Electoral Roll Listing

Your Electoral Roll status is also checked to make sure the address you’ve provided is the one you’re actually living at, so it’s important to make sure that you’re registered to vote and that it’s actually recorded correctly on your Credit Report.

Any issues can be resolved by contacting your local council’s Electoral Registration Office and the named court if there are any incorrect court records. It’s much easier to resolve issues before you apply, and even if you’re turned down based on the outcome of your credit check, you might not even be told what basis you’ve been turned down on.

Essentially, as long as you’re showing on the Electoral Roll at the address you have provided as your current address and you don’t have any County Court Judgments (CCJ) or Insolvencies, you’re a step closer to moving into a new rental property.

Can you rent a property with bad credit?

Yes. Occasional missed payments or a lack of credit history won’t appear on the landlord’s search, so unless you’ve got a CCJ, IVA or Bankruptcy appearing on your court information on your Credit Report, you shouldn’t be held back by it during the credit check.

If you do have adverse court information on your Credit Report, it still might not stop you from being able to rent – many places will accept a larger deposit or guarantor co-signer upon application. It’s worth remembering that, if you use a guarantor and payments are missed, this may harm their Credit Report, so make sure they are prepared before agreeing.

Find out more about getting the best chances of renting if you have a poor credit history.

Is there a minimum credit score for renting?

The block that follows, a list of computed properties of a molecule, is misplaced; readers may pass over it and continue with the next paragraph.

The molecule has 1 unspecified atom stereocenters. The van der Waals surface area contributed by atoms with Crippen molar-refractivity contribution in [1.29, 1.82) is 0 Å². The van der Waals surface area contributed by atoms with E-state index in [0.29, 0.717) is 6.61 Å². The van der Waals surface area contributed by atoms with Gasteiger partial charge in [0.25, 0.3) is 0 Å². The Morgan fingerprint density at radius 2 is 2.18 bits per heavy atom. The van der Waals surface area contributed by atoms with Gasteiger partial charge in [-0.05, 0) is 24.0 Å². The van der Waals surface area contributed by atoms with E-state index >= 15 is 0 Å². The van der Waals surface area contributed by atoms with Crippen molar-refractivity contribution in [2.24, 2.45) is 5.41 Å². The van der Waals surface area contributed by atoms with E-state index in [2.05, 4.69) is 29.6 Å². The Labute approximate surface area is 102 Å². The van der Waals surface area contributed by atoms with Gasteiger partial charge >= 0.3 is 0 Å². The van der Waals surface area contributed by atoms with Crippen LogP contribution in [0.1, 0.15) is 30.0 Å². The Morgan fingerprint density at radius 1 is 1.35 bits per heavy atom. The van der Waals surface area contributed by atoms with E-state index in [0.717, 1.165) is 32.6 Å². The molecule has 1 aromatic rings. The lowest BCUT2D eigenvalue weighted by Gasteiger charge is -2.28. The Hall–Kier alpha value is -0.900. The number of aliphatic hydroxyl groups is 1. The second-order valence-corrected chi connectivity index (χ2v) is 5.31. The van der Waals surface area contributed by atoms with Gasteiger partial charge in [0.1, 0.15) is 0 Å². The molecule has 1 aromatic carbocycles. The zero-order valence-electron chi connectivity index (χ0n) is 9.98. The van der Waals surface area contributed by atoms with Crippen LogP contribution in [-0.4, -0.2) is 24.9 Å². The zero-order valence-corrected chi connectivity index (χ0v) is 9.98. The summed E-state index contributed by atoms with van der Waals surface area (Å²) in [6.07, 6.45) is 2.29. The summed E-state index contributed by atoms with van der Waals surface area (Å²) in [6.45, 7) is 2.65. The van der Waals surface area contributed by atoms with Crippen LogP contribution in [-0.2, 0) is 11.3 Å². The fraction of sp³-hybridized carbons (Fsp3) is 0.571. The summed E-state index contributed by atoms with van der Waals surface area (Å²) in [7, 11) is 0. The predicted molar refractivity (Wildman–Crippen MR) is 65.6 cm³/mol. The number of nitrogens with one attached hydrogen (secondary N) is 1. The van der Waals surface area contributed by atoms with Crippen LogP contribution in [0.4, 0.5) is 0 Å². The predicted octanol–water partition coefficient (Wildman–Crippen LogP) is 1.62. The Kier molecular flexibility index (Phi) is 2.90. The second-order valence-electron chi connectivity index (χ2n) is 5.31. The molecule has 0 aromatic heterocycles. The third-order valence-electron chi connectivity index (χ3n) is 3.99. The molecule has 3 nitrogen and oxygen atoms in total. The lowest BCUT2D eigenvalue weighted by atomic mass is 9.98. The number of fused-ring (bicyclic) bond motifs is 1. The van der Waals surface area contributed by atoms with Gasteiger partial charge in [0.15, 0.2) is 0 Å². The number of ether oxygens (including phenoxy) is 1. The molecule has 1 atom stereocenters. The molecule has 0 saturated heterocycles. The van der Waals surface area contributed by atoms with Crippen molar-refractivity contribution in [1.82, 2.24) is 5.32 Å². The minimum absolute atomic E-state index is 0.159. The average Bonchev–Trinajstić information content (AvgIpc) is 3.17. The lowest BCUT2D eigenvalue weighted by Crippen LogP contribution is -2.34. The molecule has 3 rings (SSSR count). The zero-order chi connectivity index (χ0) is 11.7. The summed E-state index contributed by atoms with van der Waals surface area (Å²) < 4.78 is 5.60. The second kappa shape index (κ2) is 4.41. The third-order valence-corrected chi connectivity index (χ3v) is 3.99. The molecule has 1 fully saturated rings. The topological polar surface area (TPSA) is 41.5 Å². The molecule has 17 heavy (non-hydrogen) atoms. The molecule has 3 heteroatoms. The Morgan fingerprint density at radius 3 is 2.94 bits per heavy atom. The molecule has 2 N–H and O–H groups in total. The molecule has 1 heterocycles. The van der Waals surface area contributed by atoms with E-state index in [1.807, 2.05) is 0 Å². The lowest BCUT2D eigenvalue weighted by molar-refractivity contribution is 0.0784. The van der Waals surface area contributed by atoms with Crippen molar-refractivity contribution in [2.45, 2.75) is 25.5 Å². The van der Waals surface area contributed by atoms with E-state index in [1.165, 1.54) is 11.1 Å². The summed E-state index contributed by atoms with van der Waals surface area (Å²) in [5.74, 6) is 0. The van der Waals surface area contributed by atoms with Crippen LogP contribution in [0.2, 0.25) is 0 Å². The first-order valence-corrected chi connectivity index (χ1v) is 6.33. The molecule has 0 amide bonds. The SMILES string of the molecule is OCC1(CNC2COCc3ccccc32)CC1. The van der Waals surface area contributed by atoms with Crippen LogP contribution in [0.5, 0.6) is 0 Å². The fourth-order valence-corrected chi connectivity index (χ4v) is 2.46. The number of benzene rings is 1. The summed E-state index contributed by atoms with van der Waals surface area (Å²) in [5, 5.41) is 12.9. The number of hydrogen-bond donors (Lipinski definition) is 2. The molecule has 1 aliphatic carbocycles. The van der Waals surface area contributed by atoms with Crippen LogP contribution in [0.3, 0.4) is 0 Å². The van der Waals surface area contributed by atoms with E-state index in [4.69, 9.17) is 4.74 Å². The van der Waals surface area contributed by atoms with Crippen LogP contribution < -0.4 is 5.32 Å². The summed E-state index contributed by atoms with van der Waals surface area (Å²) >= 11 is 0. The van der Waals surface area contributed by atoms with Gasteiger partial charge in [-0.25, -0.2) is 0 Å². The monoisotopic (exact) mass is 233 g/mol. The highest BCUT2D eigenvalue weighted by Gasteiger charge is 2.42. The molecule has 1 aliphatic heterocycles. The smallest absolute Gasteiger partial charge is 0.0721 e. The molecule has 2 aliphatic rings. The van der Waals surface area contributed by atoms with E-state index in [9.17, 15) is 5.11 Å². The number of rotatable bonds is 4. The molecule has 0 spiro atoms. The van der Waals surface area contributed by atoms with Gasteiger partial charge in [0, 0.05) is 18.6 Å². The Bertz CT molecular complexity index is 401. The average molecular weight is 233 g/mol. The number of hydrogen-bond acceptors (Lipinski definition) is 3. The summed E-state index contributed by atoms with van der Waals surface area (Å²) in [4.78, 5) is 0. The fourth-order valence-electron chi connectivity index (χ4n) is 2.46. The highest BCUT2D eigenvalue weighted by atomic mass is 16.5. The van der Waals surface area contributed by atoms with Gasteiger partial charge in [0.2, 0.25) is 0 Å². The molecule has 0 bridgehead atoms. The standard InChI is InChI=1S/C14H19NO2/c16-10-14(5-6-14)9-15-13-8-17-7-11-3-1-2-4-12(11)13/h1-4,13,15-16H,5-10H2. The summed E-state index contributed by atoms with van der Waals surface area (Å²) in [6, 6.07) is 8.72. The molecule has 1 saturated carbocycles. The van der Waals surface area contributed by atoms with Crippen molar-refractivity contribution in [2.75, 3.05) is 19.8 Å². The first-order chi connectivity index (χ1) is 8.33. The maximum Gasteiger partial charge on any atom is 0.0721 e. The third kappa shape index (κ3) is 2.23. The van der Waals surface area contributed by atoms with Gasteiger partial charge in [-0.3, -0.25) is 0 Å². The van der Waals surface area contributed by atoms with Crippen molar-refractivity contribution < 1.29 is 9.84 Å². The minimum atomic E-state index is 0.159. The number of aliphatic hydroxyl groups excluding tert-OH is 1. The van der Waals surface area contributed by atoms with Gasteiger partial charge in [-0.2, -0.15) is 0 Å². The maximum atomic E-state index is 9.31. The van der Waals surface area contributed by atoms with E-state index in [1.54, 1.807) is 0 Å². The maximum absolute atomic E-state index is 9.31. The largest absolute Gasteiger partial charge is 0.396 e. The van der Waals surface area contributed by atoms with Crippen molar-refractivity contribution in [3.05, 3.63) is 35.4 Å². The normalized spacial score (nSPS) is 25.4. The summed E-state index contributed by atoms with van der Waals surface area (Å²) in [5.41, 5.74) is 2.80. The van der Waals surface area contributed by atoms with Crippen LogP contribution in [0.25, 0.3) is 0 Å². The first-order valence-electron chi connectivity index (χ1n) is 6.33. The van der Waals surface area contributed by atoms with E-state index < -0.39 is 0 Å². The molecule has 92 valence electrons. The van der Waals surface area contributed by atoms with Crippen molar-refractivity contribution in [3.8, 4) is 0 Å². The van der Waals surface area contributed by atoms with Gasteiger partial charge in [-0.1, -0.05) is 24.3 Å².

No. Your Credit Score is yours to see and yours alone. It won’t be checked or seen by landlords at any point. Your Score is a useful tool to monitor Credit Report’s overall health, but the focus for landlords and lenders is on the data itself.

How are tenancy credit checks carried out?

Landlord checks can gather information from any combination of the UK’s Credit Reference Agencies (CRA). Each CRA should return the same public information about you, regardless of which one is checked, but not all will return your rental payment information.

On rare occasions the information held by the Credit Reference Agencies may differ, but checkmyfile’s Multi Agency Credit Report allows you to spot errors quickly across all four CRAs.

Additional checks carried out

As your landlord doesn’t have access to your full Credit Report, they gauge your Affordability using additional checks. For this they may require proof of income and possibly contact your employer to make sure your annual salary can comfortably cover rent payments – usually it is required that your combined annual income (if renting in a group) comes to at least three times the annual cost of rent.

A former landlord may also be contacted to make sure that rent was paid on time to establish whether you are a high, medium or low risk. In some instances, they may even ask how much of your previous deposit was paid back to you to get a feel for how well you managed to look after previous properties.

Even though your landlord can only see basic information on your Credit Report, if it’s incorrect it can cause unneeded hassle while house-hunting. If you haven’t already, you can try checkmyfile free for 30 days, then £14.99 a month, which you can cancel at any time. Not only will your report show you if there are any errors being reported by the Credit Reference Agencies, but our professionally-qualified Credit Analysts will help resolve any issues you might have.

Updated 20/12/2019 by Sam Griffin